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Friday, July 1, 2022

Former Chamber Official to Serve Time for Embezzlement:

Judge Mohun has strong words for Ashcraft at Sentencing

After four years of embezzling more than $105,000 from the Wyoming County Chamber of Commerce & Tourism, Kelly Ashcraft got her due.

Ashcraft, 45, was sentenced to prison during a Thursday morning appearance in Wyoming County Court. She was sentenced to two and a third to seven years for second-degree grand larceny; two to six years for second-degree forgery; and one and a third to four years for first-degree falsifying business records.

She will be serving the sentences concurrently at a state prison and is expected to pay back the $105,024.78 once she gets out. If Ashcraft fails to pay, she will be sentenced again.

In addition to her prison time, Ashcraft was ordered to sign an order of protection and is unable to approach the Wyoming County Chamber of Commerce until June 30, 2047.

Eric Szucs, the Chamber’s director of tourism, read a victim impact statement before Ashcraft was sentenced.

Szucs said he had joined the Chamber in 2016 where he met Ashcraft, who he considered not only his colleague but his friend. What the Wyoming County Chamber of Commerce and Tourism lacked in funds, they made up for in passion, he said, which could move mountains.

So when Ashcraft admitted she stole $105,024.78 from the agency, forged the signature of another employee, and failed to make entries in the Chamber’s business records as her duties required, Szucs said his world shattered.

The Wyoming County Chamber of Commerce, which is made up 90 percent of mom and pop shops, worked hard for their community and Ashcraft’s actions put that in jeopardy.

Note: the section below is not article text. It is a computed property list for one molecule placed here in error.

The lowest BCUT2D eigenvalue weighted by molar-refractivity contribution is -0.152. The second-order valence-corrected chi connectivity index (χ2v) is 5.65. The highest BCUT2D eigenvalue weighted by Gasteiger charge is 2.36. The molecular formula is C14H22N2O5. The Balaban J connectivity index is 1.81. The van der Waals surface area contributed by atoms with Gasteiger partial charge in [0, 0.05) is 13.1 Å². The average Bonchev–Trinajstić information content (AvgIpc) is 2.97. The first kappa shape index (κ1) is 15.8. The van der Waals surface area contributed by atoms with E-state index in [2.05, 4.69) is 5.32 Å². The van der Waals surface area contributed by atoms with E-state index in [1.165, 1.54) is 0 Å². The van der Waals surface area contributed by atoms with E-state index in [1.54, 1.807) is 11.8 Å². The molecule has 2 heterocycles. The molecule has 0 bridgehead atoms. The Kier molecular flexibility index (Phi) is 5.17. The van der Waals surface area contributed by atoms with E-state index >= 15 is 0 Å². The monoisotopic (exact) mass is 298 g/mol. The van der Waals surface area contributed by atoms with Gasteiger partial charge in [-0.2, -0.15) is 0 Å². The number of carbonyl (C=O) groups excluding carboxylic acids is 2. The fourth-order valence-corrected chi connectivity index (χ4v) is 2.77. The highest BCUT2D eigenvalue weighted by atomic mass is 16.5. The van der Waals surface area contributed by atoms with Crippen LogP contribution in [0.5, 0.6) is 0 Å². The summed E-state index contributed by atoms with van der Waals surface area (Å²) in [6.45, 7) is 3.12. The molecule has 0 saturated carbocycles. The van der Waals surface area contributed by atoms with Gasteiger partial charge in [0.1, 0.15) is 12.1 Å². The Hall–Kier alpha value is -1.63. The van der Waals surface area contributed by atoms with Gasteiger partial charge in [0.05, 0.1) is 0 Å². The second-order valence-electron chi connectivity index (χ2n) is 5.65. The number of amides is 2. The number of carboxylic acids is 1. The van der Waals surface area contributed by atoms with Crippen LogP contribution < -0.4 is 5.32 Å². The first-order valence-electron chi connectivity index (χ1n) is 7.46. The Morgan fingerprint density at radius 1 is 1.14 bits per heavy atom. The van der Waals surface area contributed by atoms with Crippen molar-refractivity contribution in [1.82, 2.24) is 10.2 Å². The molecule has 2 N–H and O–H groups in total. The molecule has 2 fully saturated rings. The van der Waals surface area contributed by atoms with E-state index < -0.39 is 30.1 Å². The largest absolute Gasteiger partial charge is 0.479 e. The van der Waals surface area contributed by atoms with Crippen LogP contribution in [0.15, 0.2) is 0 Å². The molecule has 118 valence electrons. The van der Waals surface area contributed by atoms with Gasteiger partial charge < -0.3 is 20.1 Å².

“A significant amount of the money stolen was during and after COVID,” Szucs said. “Because of the theft, manipulations and deception, she hurt our ability to help.”

First Assistant District Attorney Vincent Hemming said Ashcraft is not a drug addict nor does she have any mental illnesses. She also hasn’t paid any restitution thus far, and she had a prior conviction about 20 years ago for a similar crime.

Hemming had suggested a substantial prison sentence.

But Ashcraft’s public defender, Michael Manusia, said she was a 45-year-old woman with two children and had been married for 21 years. He said Ashcraft understood the gravity of her crimes and has cooperated throughout the entire process and has remorse for her actions. He asked for mercy for the court and said Ashcraft’s sentence should be the least restrictive to accomplish the goals of paying back the money she stole.

Ashcraft herself spoke up, apologizing to everyone who put their trust in her and said she understands the gravity of her actions.

Judge Michael Mohun said he sees a lot of people who aren’t criminals come through his courtroom. However, for four years, Ashcraft woke up everyday and thought about stealing and engaging in criminal activity.

“Every day you stole,” he told her. “Every day you went to work and thought, ‘How do I do it?’”

Mohun said Ashcraft stole an average of $25,000 a year which is about $500 a week.

“You stole money. You’re a criminal,” Mohun said. “You haven’t paid a nickel back.”

Mohun said Ashcraft asks for forgiveness, but hasn’t accepted responsibility except for pleading guilty.

Ashcraft was arrested in January after an investigation by Warsaw village police revealed she had been stealing Chamber funds since 2018.

The sentencing is a major downfall for now-disgraced Ashcraft. She was well-known throughout Wyoming County for her Chamber of Commerce role, which included conducting ribbon cuttings at new and expanding businesses.

She was also honored in 2019 with Alan B. Goodenow Memorial Award for Citizen of the Year. The award is presented by the Warsaw Chamber of Commerce — a separate organization — to a person who has shown outstanding commitment and service to the Warsaw community.

“This defendant has done nothing to show remorse for breaching trust of the small businesses that make up the Chamber of Commerce,” said District Attorney Donald O’Geen in a statement issued after the sentencing. “She failed to pay any of $105,000 that she stole from the Chamber of Commerce and its members. This sentence continues to send a message that violating the community’s trust will not be tolerated.”

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